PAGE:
Despite turning 40 in August, Tom Brady will still commandeer one of the best teams in the league.
We all know the story by now.
Up 28-3, nearing the end of the third quarter, everybody assumed the Atlanta Falcons had Super Bowl LI locked up. That is, everybody except Tom Brady and the New England Patriots. In the greatest comeback in NFL history, Brady rallied the Pats to a 34-28 overtime victory and cemented his legacy as the GOAT.
After claiming their fifth title of the Brady-Belichick era, the NFL’s greatest dynasty finally silenced the critics. But with Brady turning 40 this offseason, just how far can he take the Patriots?
First, let’s start with the history. Though quarterbacks tend to have longer careers than players at most NFL positions, 40 years old is still way past prime years. To illustrate this, we can look at the top 20 individual quarterback seasons according to Pro Football Reference’s Approximate Value (AV) statistic.
Of this group, the average age is just under 30 years old, more than a decade younger than Brady. On top of that, 40 is three standard deviations above the mean, which would put Brady north of the 99th percentile if he has another brilliant season. To put it simply, Brady will need to be extraordinary.
But from what we’ve seen of Brady, he’s already an anomaly. Yes, he is the most decorated playoff quarterback with five rings, but he also owns the best regular season — statistically — of any NFL passer. Brady’s 2007 campaign sits alone at the top with an AV of 24.
Granted, Brady’s peak was in his age-30 season. But if we look closely, we can see just how well he has aged too. After an MVP-worthy season in only 12 games last year, Brady posted an AV of 13. However, if he had played all 16 games at the same level, he would have had the 60th best season of any passer ever. No quarterback under the age of 37 would have had a better season than Brady’s age 39 season. As he tossed 28 touchdowns to only two picks, he also set the record for the highest touchdown-to-interception ratio in league history. As he’s gotten older, Brady has made smarter decisions and fewer mistakes.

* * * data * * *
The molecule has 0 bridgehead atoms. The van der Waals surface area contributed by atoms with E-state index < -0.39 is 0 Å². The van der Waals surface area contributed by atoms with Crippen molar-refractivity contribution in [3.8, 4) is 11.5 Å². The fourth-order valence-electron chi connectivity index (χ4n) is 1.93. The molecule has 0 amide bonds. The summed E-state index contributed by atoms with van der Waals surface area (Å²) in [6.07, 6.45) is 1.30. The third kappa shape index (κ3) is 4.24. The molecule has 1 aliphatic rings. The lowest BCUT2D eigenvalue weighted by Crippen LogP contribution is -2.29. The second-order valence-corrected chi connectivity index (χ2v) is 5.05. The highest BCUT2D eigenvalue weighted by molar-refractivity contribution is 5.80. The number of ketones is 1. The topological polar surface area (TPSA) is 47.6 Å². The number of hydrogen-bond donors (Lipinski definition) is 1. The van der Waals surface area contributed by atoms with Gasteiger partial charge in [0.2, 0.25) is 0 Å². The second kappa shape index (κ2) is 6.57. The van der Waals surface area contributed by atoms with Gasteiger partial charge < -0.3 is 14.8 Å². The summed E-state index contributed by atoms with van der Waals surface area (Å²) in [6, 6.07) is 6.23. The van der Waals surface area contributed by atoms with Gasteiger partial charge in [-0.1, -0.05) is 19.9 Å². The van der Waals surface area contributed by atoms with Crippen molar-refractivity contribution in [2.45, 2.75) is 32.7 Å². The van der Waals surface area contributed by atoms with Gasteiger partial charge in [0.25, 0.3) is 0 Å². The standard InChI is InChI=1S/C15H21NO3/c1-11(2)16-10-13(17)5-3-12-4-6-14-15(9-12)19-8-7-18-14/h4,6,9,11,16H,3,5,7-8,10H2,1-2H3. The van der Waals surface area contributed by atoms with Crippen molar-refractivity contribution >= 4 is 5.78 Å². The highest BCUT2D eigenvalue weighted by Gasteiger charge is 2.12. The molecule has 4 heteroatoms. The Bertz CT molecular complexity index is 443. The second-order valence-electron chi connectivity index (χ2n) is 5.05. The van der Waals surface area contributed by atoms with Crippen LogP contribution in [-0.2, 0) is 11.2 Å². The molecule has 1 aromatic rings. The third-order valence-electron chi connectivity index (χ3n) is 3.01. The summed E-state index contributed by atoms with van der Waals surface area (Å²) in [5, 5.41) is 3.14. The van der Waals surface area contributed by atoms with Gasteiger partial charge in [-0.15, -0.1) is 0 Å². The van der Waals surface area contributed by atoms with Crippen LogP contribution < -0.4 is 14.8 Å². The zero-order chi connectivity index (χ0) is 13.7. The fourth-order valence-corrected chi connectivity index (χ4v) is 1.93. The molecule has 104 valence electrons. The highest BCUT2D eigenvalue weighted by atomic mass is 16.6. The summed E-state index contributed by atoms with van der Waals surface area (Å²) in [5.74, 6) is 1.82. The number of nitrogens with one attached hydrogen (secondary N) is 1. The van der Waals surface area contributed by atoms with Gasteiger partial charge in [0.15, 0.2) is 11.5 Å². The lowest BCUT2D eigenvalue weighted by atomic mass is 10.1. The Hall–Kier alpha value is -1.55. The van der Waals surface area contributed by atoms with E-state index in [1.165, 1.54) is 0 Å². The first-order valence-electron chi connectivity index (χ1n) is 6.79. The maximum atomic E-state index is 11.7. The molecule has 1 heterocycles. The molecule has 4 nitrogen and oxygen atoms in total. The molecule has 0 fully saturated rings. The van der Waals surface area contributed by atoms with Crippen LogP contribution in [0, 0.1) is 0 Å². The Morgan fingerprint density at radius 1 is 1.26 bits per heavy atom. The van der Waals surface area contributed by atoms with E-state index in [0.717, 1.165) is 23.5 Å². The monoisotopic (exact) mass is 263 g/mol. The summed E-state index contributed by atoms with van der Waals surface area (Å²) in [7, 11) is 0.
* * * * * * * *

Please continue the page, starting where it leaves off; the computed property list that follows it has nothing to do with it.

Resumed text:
As good as Brady is, however, strong quarterback play can only take a team so far. And the Patriots have extensive talent to make the most of Brady’s excellence. For starters, their pass-catchers are among the best in the league. Rob Gronkowski, arguably the best tight end in NFL history, returns after missing half of last season and the playoffs due to hamstring and back injuries. In addition, the Patriots acquired speedy receiver Brandin Cooks, who has already posted two 1,000-yard seasons by age 23. But perhaps their biggest asset in the passing game is their depth, with Julian Edelman, Chris Hogan, Danny Amendola, Malcolm Mitchell, and Andrew Hawkins all vying for spots at wide receiver, not to mention the acquisition of Dwayne Allen to back up Gronk at tight end.
On the defensive side of the ball, the Patriots are the cream of the crop. After boasting the top scoring defense in the league in 2016, they have only gotten stronger since. First, the Patriots were able to re-sign a pair of Second Team All-Pros in Malcolm Butler and Dont’a Hightower. The 27-year-olds are defensive leaders in their primes and should continue to shine for the Pats.
Furthermore, New England won the free agency battle for cornerback Stephon Gilmore, signing him to a five-year, $65 million contract this offseason. The former Buffalo Bill is coming off his first Pro Bowl selection and at age 26, is just entering his prime. Adding Gilmore across from Butler, the Pats boast one of the best cornerback tandems in the league. They also bolstered their front seven by trading for defensive end Kony Ealy, who shined in the few chances he was given on Carolina’s defense, recording 17 career sacks despite only starting 16 career games. Ealy was also the Panthers’ MVP in Super Bowl 50, tallying three sacks, an interception, and a forced fumble.
If there’s any weakness on this Patriots team, it would be at running back. New England lost their 1,000-yard rusher in LeGarrette Blount and have not found an external replacement. However, Blount was not as valuable as he seemed. He averaged a measly 3.9 yards per carry, which would rank him tied for 27th out of 42 qualified backs. In fact, of the top 10 rushers last season, Blount had the lowest average yards per carry.
As a result, Blount was overutilized in New England’s rushing attack. The Patriots will now likely rely on Dion Lewis and James White, who averaged 4.4 and 4.3 yards per carry, respectively. But in today’s pass-happy league, the Patriots will likely depend less on their inexperienced rushers and more on Brady and their abundance of weapons.
As Brady nears the ripe age of 40, he continues to defy the odds with MVP-caliber play. This offseason, the Patriots have spent generously, upgrading their defense and receiving corps. They know Brady is mortal, although sometimes he may not seem it, and his time on the field is limited. For now though, age is merely a number and Brady will continue to rewrite the history books in 2017.
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